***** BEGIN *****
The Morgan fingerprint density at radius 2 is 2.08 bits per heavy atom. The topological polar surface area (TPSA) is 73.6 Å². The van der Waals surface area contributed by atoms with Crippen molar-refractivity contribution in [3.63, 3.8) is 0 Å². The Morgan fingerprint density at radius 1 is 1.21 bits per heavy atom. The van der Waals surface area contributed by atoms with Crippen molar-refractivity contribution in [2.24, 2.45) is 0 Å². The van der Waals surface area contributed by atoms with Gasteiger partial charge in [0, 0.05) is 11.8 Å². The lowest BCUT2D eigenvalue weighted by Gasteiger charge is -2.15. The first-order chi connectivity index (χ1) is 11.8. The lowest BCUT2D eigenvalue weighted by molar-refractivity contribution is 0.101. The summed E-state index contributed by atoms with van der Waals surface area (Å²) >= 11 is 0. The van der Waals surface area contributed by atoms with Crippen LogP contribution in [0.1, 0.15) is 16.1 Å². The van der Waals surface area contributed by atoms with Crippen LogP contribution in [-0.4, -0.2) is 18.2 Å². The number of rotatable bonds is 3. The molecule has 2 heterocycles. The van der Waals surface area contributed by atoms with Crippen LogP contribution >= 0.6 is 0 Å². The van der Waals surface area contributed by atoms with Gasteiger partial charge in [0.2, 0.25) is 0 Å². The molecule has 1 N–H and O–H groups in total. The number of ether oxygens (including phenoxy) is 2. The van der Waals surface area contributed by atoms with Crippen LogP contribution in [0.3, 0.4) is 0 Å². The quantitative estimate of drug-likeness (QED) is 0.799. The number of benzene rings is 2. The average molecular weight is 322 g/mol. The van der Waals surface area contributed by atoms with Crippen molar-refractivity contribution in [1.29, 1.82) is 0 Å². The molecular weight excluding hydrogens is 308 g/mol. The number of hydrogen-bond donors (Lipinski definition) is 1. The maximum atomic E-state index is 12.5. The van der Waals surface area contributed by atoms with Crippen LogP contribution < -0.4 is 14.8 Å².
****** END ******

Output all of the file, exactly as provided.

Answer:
The Morgan fingerprint density at radius 2 is 2.08 bits per heavy atom. The topological polar surface area (TPSA) is 73.6 Å². The van der Waals surface area contributed by atoms with Crippen molar-refractivity contribution in [3.63, 3.8) is 0 Å². The Morgan fingerprint density at radius 1 is 1.21 bits per heavy atom. The van der Waals surface area contributed by atoms with Crippen molar-refractivity contribution in [2.24, 2.45) is 0 Å². The van der Waals surface area contributed by atoms with Gasteiger partial charge in [0, 0.05) is 11.8 Å². The lowest BCUT2D eigenvalue weighted by Gasteiger charge is -2.15. The first-order chi connectivity index (χ1) is 11.8. The lowest BCUT2D eigenvalue weighted by molar-refractivity contribution is 0.101. The summed E-state index contributed by atoms with van der Waals surface area (Å²) >= 11 is 0. The van der Waals surface area contributed by atoms with Crippen LogP contribution in [0.1, 0.15) is 16.1 Å². The van der Waals surface area contributed by atoms with Crippen LogP contribution in [-0.4, -0.2) is 18.2 Å². The number of rotatable bonds is 3. The molecule has 2 heterocycles. The van der Waals surface area contributed by atoms with Crippen LogP contribution >= 0.6 is 0 Å². The van der Waals surface area contributed by atoms with Gasteiger partial charge in [0.2, 0.25) is 0 Å². The molecule has 1 N–H and O–H groups in total. The number of ether oxygens (including phenoxy) is 2. The van der Waals surface area contributed by atoms with Crippen LogP contribution in [0.3, 0.4) is 0 Å². The quantitative estimate of drug-likeness (QED) is 0.799. The number of benzene rings is 2. The average molecular weight is 322 g/mol. The van der Waals surface area contributed by atoms with Crippen molar-refractivity contribution in [1.29, 1.82) is 0 Å². The molecular weight excluding hydrogens is 308 g/mol. The number of hydrogen-bond donors (Lipinski definition) is 1. The maximum atomic E-state index is 12.5. The van der Waals surface area contributed by atoms with Crippen LogP contribution < -0.4 is 14.8 Å².